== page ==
He called up the subject at once, and we have seen the close of his interview with Phyllis.
With Careless, in the close arbour; he may want you by this time, as much as you want her.
Sarah Pugh, the lovely Quaker, was ever her close friend and helper.
The officer rose to his feet just then, as if to close the painful discussion.
She only knew that her child was close by—here in New York—and had asked for her.
All the passengers had come on deck when it was announced that we were close in to Key West.
Keep with Master Ambrose and Jane as close to me as you can.
I was out in my boat looking for any craft that wanted a pilot, and I was close aboard of her.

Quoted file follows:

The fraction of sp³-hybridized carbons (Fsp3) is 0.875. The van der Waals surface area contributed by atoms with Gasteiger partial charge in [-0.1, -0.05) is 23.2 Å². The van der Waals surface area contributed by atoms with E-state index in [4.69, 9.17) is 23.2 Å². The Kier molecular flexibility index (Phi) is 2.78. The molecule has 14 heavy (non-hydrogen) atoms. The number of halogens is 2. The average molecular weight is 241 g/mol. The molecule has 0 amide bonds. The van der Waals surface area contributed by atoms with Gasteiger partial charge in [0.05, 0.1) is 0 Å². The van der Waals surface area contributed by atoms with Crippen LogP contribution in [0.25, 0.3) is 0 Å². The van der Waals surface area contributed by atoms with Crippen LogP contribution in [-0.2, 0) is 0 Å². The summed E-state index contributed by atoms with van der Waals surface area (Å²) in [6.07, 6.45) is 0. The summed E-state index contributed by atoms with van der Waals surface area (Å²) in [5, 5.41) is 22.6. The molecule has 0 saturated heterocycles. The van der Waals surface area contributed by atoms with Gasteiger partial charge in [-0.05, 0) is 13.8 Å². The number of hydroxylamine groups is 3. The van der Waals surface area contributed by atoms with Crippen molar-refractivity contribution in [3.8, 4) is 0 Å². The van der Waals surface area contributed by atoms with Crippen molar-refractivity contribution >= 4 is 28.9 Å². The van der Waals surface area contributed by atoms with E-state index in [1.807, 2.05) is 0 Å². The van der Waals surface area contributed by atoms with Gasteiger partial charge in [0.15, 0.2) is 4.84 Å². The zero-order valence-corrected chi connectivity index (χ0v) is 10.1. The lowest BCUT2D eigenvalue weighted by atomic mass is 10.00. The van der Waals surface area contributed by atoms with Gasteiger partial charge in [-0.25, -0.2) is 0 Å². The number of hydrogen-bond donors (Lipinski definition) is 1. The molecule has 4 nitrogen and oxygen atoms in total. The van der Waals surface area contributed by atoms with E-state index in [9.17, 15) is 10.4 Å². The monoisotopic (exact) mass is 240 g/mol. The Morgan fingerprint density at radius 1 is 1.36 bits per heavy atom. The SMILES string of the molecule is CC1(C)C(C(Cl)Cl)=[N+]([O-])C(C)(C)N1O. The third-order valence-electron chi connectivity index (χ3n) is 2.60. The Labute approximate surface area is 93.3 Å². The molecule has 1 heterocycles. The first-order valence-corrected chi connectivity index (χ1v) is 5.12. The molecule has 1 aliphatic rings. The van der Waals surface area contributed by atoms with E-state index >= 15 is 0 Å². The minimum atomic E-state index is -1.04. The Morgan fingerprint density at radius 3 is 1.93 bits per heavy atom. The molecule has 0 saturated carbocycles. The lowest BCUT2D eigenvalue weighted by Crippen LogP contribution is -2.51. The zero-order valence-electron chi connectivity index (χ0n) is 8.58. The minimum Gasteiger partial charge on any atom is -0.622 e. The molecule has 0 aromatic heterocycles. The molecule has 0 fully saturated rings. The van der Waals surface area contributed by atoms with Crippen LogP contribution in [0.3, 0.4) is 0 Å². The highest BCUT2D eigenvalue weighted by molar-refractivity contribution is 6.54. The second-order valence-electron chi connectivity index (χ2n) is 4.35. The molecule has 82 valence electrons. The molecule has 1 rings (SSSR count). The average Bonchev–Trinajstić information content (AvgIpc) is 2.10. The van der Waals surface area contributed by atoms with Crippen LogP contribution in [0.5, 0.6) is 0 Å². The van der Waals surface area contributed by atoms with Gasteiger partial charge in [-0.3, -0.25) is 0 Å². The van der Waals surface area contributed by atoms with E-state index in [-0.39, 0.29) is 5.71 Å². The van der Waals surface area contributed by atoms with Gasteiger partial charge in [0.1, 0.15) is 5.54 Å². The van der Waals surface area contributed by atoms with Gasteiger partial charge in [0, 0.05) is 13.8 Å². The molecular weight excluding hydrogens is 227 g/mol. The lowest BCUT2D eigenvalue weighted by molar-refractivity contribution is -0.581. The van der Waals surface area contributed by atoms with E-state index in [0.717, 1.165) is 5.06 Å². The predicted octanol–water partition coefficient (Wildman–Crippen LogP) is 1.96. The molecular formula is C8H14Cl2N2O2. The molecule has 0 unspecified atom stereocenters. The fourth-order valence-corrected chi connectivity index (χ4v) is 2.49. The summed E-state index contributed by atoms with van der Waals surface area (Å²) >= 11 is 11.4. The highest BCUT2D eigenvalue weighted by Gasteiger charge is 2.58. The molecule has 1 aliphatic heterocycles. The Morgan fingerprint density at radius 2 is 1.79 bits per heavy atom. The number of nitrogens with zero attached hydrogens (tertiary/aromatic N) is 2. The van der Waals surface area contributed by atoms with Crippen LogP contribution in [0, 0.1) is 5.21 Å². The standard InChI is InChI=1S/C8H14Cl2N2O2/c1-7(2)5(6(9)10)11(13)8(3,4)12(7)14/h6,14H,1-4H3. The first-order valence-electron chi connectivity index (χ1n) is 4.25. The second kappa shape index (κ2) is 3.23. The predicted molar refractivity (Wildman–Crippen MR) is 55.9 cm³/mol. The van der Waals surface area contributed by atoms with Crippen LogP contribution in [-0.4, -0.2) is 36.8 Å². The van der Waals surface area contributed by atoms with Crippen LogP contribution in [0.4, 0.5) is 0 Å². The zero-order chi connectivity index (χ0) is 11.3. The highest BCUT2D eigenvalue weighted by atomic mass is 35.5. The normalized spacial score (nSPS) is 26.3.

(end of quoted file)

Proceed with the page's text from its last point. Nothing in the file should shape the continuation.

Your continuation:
A tread, every footstep of which might have been passing over them, was close at hand.
He knew his father would not be back till after it was time to close the shop.
close c.1200, "to shut, cover in," from O.Fr. clos- pp. stem of clore "shut," from L. clausus, pp. of claudere "to close, block up, put an end to, enclose, confine," from PIE base *klau- "hook, crooked or forked branch" (used as a bar or bolt in primitive structures); cf. L. clavis "key," clavus "nail," claustrum "bar, bolt, barrier," claustra "dam, wall, barricade, stronghold;" Gk. kleidos "bar, bolt, key," klobos "cage;" O.Ir. clo "nail;" O.C.S. kljucu "hook, key," kljuciti "shut;" Lith. kliuti "to catch, be caught on," kliaudziu "check, hinder," kliuvu "clasp, hang;" O.H.G. sliozan "shut," Ger. ...schließen "shut," Schüßel "key;" M.Ir. clithar "hedge, fence." Replaced O.E. beclysan.